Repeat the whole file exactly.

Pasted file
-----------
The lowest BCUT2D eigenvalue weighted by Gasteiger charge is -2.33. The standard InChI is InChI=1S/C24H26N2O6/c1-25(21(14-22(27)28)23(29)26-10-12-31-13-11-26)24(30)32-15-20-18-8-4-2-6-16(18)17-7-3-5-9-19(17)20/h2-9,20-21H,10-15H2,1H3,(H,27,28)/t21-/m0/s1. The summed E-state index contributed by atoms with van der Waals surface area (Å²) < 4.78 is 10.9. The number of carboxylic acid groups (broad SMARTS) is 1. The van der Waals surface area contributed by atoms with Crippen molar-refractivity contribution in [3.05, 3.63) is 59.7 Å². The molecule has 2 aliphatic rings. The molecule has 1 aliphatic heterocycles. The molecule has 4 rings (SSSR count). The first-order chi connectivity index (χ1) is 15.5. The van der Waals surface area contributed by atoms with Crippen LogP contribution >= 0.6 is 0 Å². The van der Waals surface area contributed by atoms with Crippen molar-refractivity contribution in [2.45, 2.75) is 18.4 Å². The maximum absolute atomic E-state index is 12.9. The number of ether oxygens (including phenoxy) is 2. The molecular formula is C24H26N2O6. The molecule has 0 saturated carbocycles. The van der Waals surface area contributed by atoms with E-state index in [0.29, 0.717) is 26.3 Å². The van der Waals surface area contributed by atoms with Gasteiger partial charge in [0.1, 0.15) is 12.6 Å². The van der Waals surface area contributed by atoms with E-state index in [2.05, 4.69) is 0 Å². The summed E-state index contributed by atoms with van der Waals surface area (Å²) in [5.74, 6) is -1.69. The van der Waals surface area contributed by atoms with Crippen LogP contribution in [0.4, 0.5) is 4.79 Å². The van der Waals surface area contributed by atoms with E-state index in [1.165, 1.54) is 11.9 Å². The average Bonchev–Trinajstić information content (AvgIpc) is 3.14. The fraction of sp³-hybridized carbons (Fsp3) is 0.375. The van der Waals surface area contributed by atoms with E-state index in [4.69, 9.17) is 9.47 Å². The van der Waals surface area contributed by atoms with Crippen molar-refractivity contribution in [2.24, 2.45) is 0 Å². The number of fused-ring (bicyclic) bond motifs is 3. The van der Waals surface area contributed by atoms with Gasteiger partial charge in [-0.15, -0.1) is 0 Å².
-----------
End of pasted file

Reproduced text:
The lowest BCUT2D eigenvalue weighted by Gasteiger charge is -2.33. The standard InChI is InChI=1S/C24H26N2O6/c1-25(21(14-22(27)28)23(29)26-10-12-31-13-11-26)24(30)32-15-20-18-8-4-2-6-16(18)17-7-3-5-9-19(17)20/h2-9,20-21H,10-15H2,1H3,(H,27,28)/t21-/m0/s1. The summed E-state index contributed by atoms with van der Waals surface area (Å²) < 4.78 is 10.9. The number of carboxylic acid groups (broad SMARTS) is 1. The van der Waals surface area contributed by atoms with Crippen molar-refractivity contribution in [3.05, 3.63) is 59.7 Å². The molecule has 2 aliphatic rings. The molecule has 1 aliphatic heterocycles. The molecule has 4 rings (SSSR count). The first-order chi connectivity index (χ1) is 15.5. The van der Waals surface area contributed by atoms with Crippen LogP contribution >= 0.6 is 0 Å². The van der Waals surface area contributed by atoms with Crippen molar-refractivity contribution in [2.45, 2.75) is 18.4 Å². The maximum absolute atomic E-state index is 12.9. The number of ether oxygens (including phenoxy) is 2. The molecular formula is C24H26N2O6. The molecule has 0 saturated carbocycles. The van der Waals surface area contributed by atoms with E-state index in [0.29, 0.717) is 26.3 Å². The van der Waals surface area contributed by atoms with Gasteiger partial charge in [0.1, 0.15) is 12.6 Å². The van der Waals surface area contributed by atoms with E-state index in [2.05, 4.69) is 0 Å². The summed E-state index contributed by atoms with van der Waals surface area (Å²) in [5.74, 6) is -1.69. The van der Waals surface area contributed by atoms with Crippen LogP contribution in [0.4, 0.5) is 4.79 Å². The van der Waals surface area contributed by atoms with E-state index in [1.165, 1.54) is 11.9 Å². The average Bonchev–Trinajstić information content (AvgIpc) is 3.14. The fraction of sp³-hybridized carbons (Fsp3) is 0.375. The van der Waals surface area contributed by atoms with E-state index in [4.69, 9.17) is 9.47 Å². The van der Waals surface area contributed by atoms with Crippen molar-refractivity contribution in [2.24, 2.45) is 0 Å². The number of fused-ring (bicyclic) bond motifs is 3. The van der Waals surface area contributed by atoms with Gasteiger partial charge in [-0.15, -0.1) is 0 Å².